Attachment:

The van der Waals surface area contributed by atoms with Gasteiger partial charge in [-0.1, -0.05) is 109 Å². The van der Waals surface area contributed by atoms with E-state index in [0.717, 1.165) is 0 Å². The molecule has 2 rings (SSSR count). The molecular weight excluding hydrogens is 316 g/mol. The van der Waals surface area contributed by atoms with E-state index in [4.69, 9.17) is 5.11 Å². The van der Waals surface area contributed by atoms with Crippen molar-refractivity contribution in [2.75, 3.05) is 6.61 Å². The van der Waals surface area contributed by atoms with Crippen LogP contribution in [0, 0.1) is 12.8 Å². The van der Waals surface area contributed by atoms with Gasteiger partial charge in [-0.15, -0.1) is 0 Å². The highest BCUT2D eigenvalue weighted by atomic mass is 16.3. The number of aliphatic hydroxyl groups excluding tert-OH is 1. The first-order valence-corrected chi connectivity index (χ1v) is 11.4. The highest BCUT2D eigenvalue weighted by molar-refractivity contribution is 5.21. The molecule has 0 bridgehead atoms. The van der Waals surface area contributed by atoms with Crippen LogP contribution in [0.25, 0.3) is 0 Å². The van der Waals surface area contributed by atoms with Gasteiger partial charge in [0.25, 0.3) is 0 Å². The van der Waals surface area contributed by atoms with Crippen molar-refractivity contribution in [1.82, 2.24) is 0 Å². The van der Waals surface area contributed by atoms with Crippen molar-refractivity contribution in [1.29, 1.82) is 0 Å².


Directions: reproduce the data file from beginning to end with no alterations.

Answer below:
The van der Waals surface area contributed by atoms with Gasteiger partial charge in [-0.1, -0.05) is 109 Å². The van der Waals surface area contributed by atoms with E-state index in [0.717, 1.165) is 0 Å². The molecule has 2 rings (SSSR count). The molecular weight excluding hydrogens is 316 g/mol. The van der Waals surface area contributed by atoms with E-state index in [4.69, 9.17) is 5.11 Å². The van der Waals surface area contributed by atoms with Crippen molar-refractivity contribution in [2.75, 3.05) is 6.61 Å². The van der Waals surface area contributed by atoms with Crippen LogP contribution in [0, 0.1) is 12.8 Å². The van der Waals surface area contributed by atoms with Gasteiger partial charge in [-0.15, -0.1) is 0 Å². The highest BCUT2D eigenvalue weighted by atomic mass is 16.3. The number of aliphatic hydroxyl groups excluding tert-OH is 1. The first-order valence-corrected chi connectivity index (χ1v) is 11.4. The highest BCUT2D eigenvalue weighted by molar-refractivity contribution is 5.21. The molecule has 0 bridgehead atoms. The van der Waals surface area contributed by atoms with Crippen LogP contribution in [0.25, 0.3) is 0 Å². The van der Waals surface area contributed by atoms with Gasteiger partial charge in [0.25, 0.3) is 0 Å². The van der Waals surface area contributed by atoms with Crippen molar-refractivity contribution in [1.82, 2.24) is 0 Å². The van der Waals surface area contributed by atoms with Crippen molar-refractivity contribution in [1.29, 1.82) is 0 Å².